Shares of Asian chipmakers fall after US sanctions on China

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Shares in significant Asian computer chipmakers dropped as the US proposed harsh new regulations to limit technology sales to China.

Certain processors used in supercomputers and artificial intelligence won’t be able to be sold to Chinese enterprises, according to the US.

The rules, which were made public on Friday, also target foreign companies that buy gear built in the United States.

Technology companies are also observing a fall in demand as the global economy declines.

On Tuesday, Samsung Electronics in South Korea fell 1.4%, Tokyo Electron in Japan was down 5.5%, and Taiwanese chipmaker TSMC’s stock fell more than 8%.

The stock market drops came after Taiwan, Japan, and South Korea’s stock exchanges reopened on Tuesday after being closed on Monday for official holidays.

Shares of SMIC, the biggest chipmaker in China, fell by 4% in Hong Kong, according to news reports from other areas of Asia.

US corporations need to apply for a licence in accordance with the limits in order to supply Chinese chipmakers with equipment that allows them to produce more advanced chips.

Washington claims that the laws are intended to halt Chinese military and technology development.

The measures, some of which are immediately effective, represent one of the most dramatic shifts in US policy surrounding technology transfers to China in decades.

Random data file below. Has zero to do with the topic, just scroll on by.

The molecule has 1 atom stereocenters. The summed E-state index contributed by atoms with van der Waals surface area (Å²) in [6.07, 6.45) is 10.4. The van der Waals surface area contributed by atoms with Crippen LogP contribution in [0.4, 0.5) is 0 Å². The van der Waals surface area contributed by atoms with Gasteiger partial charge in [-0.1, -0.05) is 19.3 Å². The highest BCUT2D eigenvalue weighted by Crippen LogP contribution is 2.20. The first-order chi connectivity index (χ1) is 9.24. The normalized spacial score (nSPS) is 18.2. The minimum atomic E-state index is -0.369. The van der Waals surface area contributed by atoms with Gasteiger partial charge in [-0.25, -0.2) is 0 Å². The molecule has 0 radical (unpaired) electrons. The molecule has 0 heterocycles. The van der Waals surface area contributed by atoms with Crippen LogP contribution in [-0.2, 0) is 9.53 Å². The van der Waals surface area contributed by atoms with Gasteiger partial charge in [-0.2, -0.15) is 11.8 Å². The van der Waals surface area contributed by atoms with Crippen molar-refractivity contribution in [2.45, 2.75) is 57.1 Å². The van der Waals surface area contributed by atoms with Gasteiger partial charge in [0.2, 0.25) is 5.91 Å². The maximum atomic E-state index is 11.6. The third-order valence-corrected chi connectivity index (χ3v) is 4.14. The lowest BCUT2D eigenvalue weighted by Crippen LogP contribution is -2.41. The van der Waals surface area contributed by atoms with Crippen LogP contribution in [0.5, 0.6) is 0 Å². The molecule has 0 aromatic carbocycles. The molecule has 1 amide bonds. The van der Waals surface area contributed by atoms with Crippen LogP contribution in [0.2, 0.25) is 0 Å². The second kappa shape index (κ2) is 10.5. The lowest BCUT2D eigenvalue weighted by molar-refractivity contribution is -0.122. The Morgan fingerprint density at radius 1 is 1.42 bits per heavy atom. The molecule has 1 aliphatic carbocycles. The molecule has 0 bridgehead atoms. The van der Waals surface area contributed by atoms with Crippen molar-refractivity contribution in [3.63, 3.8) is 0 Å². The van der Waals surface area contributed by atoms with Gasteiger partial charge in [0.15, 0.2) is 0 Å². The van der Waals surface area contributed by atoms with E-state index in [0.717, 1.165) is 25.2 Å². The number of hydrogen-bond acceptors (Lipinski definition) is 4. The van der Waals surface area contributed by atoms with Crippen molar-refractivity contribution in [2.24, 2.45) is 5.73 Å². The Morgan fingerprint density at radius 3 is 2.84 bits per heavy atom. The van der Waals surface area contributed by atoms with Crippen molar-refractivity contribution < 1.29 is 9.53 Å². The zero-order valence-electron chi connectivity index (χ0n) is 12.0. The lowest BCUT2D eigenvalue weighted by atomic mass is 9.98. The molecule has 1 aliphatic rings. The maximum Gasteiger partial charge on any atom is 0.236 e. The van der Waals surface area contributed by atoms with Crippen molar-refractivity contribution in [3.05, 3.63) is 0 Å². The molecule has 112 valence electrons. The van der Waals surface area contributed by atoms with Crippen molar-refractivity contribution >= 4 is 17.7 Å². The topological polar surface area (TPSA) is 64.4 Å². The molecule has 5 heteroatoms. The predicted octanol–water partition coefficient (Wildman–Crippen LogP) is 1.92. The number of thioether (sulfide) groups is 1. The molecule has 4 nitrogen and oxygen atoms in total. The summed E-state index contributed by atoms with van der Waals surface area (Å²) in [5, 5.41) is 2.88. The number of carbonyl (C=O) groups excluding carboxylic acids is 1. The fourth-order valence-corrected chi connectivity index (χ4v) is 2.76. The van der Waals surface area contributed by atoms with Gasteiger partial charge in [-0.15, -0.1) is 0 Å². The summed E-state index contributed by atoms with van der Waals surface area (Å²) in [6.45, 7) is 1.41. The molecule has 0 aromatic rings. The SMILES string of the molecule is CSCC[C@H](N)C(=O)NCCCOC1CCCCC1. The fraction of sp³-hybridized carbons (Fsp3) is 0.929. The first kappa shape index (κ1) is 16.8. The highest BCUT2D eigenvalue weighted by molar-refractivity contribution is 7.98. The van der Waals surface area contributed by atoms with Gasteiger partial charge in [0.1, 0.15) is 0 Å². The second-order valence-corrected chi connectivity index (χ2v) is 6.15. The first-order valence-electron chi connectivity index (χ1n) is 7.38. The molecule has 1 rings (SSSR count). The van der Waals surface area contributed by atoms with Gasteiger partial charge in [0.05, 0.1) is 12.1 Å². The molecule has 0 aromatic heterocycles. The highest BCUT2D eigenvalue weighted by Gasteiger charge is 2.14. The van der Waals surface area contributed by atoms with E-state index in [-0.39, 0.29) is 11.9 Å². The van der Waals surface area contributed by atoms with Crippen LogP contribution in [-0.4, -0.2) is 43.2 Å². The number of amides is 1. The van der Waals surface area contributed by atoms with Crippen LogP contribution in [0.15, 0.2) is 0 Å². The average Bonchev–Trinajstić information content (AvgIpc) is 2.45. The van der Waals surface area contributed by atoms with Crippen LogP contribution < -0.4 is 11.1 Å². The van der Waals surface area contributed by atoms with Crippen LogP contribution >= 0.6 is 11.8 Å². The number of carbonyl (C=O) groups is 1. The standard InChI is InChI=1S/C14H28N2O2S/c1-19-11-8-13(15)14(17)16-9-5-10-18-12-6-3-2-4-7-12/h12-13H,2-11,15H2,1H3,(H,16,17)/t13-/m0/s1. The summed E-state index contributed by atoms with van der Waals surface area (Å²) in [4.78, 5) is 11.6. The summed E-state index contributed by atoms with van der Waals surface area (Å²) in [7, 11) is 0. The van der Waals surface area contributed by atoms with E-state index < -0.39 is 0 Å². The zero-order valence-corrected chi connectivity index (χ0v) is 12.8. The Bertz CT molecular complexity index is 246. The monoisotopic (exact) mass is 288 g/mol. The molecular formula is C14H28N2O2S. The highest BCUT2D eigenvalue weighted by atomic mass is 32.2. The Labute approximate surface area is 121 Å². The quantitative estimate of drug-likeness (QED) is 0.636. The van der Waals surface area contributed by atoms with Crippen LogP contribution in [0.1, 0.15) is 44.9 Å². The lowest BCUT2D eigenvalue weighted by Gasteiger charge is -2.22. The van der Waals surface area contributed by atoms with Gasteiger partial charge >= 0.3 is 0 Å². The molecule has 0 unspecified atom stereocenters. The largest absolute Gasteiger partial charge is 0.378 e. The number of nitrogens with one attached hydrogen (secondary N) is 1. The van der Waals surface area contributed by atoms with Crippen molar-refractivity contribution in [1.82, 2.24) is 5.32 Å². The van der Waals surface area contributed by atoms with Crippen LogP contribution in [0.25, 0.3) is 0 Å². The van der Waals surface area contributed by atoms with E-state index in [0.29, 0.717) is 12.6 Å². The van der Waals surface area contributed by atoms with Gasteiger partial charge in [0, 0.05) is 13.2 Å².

On Monday in the US, the Nasdaq index, which is heavily weighted toward technology, fell as shares of chipmakers Intel, Nvidia, Qualcomm, and Advanced Micro Devices fell. The index’s drop brought it to its lowest level since July 2020.

The recent decline in demand for electronic gadgets, such as computers and cell phones, has harmed technology shares globally.

A 32% profit decline warning was given by Samsung, a significant South Korean technology giant, on Friday.

As memory chip prices decreased globally as a result of weakening consumer electronics demand, the largest smartphone manufacturer in the world announced lower profitability from its microprocessor manufacturing division.

Nomura Research analysts Sonal Varma and Si Ying Toh claimed that “the chip slump suggests a deeper export decline lies ahead.”

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